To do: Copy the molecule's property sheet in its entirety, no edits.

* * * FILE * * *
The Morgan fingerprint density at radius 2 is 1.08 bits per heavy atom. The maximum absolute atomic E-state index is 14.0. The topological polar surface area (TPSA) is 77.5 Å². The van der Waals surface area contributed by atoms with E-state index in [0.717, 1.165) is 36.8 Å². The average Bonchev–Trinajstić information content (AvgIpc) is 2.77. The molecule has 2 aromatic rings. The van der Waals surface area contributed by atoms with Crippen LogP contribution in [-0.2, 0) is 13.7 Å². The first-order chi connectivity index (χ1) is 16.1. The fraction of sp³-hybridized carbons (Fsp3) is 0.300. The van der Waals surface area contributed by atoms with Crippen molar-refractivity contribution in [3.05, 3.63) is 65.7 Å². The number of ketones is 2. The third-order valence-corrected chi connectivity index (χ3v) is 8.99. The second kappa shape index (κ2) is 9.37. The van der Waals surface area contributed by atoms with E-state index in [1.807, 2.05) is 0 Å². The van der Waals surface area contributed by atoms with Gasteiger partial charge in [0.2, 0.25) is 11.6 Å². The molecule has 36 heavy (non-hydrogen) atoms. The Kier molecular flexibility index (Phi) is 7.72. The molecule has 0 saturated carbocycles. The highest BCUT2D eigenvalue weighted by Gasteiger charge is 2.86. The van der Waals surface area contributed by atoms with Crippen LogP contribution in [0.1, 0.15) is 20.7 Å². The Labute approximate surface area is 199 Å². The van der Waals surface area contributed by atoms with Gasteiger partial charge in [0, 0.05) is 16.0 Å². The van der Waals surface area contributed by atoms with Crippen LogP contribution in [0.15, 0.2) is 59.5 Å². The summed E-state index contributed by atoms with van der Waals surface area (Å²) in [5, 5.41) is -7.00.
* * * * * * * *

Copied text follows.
The Morgan fingerprint density at radius 2 is 1.08 bits per heavy atom. The maximum absolute atomic E-state index is 14.0. The topological polar surface area (TPSA) is 77.5 Å². The van der Waals surface area contributed by atoms with E-state index in [0.717, 1.165) is 36.8 Å². The average Bonchev–Trinajstić information content (AvgIpc) is 2.77. The molecule has 2 aromatic rings. The van der Waals surface area contributed by atoms with Crippen LogP contribution in [-0.2, 0) is 13.7 Å². The first-order chi connectivity index (χ1) is 16.1. The fraction of sp³-hybridized carbons (Fsp3) is 0.300. The van der Waals surface area contributed by atoms with Crippen molar-refractivity contribution in [3.05, 3.63) is 65.7 Å². The number of ketones is 2. The third-order valence-corrected chi connectivity index (χ3v) is 8.99. The second kappa shape index (κ2) is 9.37. The van der Waals surface area contributed by atoms with E-state index in [1.807, 2.05) is 0 Å². The van der Waals surface area contributed by atoms with Gasteiger partial charge in [0.2, 0.25) is 11.6 Å². The molecule has 36 heavy (non-hydrogen) atoms. The Kier molecular flexibility index (Phi) is 7.72. The molecule has 0 saturated carbocycles. The highest BCUT2D eigenvalue weighted by Gasteiger charge is 2.86. The van der Waals surface area contributed by atoms with Crippen LogP contribution in [0.1, 0.15) is 20.7 Å². The Labute approximate surface area is 199 Å². The van der Waals surface area contributed by atoms with Gasteiger partial charge in [0, 0.05) is 16.0 Å². The van der Waals surface area contributed by atoms with Crippen LogP contribution in [0.15, 0.2) is 59.5 Å². The summed E-state index contributed by atoms with van der Waals surface area (Å²) in [5, 5.41) is -7.00.